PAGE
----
Over the course of ten years, Foggs led the Anderson congregation through a season of growth and expansion, including the building of a new sanctuary. Meanwhile, fingerprints traced back to Foggs started surfacing in numerous other settings, as major developments in town, across the country, and throughout the Church of God movement unfolded.

Ed Foggs & his beloved late wife Joyce

When the Anderson YMCA wouldn’t admit Blacks, Rev. Dr. Edward L. Foggs was on the front lines for reform. In the Church of God movement, he served a term as president of the National Inspirational Youth Convention. He also accepted invitations to serve in leadership or member roles for the Indiana Ministerial Assembly, Urban League of Madison County, and the National Conference of Black Churchmen. Fast forward a few decades, Foggs would become the first Black chair of the board of the National Association of Evangelicals, the ministry headed by Convention 2023 speaker Walter Kim today. Many other prominent positions dot the timeline of the life and leadership of Rev. Dr. Edward L. Foggs.

Back on the Church of God scene, when there were once no persons of color in any of the national offices, Foggs was on the scene to direct Urban Ministries; he also participated in what was known as the Black Caucus, helping to bring “The Church of God in Black Perspective” to light (also the title of a published and widely circulated booklet) and bring necessary changes to pass. As Foggs recalls, “the purpose was to identify concerns and issues about race relations in the Church of God. After that,” he continues, “the first persons of color were hired as staff in a number of areas. All because key leaders came together to say this was not acceptable or representative of what the church ought to be.”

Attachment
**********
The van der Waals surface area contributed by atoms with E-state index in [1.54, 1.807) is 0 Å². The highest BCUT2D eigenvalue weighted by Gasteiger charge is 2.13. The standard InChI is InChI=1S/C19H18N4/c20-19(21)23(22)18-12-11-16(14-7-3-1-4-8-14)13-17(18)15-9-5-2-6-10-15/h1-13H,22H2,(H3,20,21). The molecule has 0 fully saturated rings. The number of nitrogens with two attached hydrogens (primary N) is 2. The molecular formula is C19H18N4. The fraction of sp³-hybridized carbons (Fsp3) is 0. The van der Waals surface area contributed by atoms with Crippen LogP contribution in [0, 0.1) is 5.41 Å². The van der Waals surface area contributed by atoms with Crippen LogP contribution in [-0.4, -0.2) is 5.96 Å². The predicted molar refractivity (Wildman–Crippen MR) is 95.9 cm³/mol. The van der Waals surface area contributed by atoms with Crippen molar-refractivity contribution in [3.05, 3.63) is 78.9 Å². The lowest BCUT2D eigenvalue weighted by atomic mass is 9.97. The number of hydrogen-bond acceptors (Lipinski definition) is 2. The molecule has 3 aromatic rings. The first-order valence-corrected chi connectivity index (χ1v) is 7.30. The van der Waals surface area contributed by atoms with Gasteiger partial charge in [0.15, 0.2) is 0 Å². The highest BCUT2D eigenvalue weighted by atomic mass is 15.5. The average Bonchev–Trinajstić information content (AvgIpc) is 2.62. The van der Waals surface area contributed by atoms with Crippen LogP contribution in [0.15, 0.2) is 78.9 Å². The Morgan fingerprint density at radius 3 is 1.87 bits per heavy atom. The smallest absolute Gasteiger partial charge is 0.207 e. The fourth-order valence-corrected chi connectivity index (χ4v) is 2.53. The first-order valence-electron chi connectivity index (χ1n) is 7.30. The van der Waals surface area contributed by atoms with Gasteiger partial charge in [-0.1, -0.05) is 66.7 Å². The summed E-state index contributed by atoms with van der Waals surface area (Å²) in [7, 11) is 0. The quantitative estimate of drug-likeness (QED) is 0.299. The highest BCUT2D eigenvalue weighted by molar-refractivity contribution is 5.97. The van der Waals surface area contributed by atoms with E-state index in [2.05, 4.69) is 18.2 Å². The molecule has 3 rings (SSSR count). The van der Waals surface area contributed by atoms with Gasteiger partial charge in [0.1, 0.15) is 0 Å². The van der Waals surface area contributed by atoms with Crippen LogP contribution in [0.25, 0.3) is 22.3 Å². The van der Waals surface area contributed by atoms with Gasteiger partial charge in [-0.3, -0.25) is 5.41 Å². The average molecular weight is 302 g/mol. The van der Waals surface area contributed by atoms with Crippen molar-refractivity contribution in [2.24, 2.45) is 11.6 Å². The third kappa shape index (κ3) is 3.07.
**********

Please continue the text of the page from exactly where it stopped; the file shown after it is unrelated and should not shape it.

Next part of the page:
Ed Foggs at the pulpit during Anderson Camp Meeting 1994.

Ed Foggs knows what it’s like to be refused service because of the color of his skin. He knows what it’s like to be the father in a family at a restaurant where everyone stares at you. He’s been on the receiving end of criticisms from brothers in the Church of God; during the days of James Earl Massey behind the CBH microphone and Foggs as general secretary of the Leadership Council, some seemed to suggest that widespread fear could result from two Black men at the helm of the Movement. But it was Christ, a host of strong friendships built on a firm foundation from childhood, and moments like this that encouraged Foggs to press the battle on:

“Robert Nicholson was one of my dear friends,” Foggs recounts. “He was a mentor to me. My [late] wife Joyce was the first African American female in the Anderson College choir and he, as the director, did something she never forgot. There were forty-some students on tour, somewhere in the South, and they’d gone out to eat. ‘We can serve everybody except her,’ the owner of the restaurant said. Dr. Nicholson replied, ‘Well, then, none of us will eat here.’ They all got up and left, went to a grocery store for some food, and had a picnic, and it was a great time for everyone.”

Joyce Foggs and Robert Nicholson at a heritage hymn sing during Anderson Camp Meeting several years ago.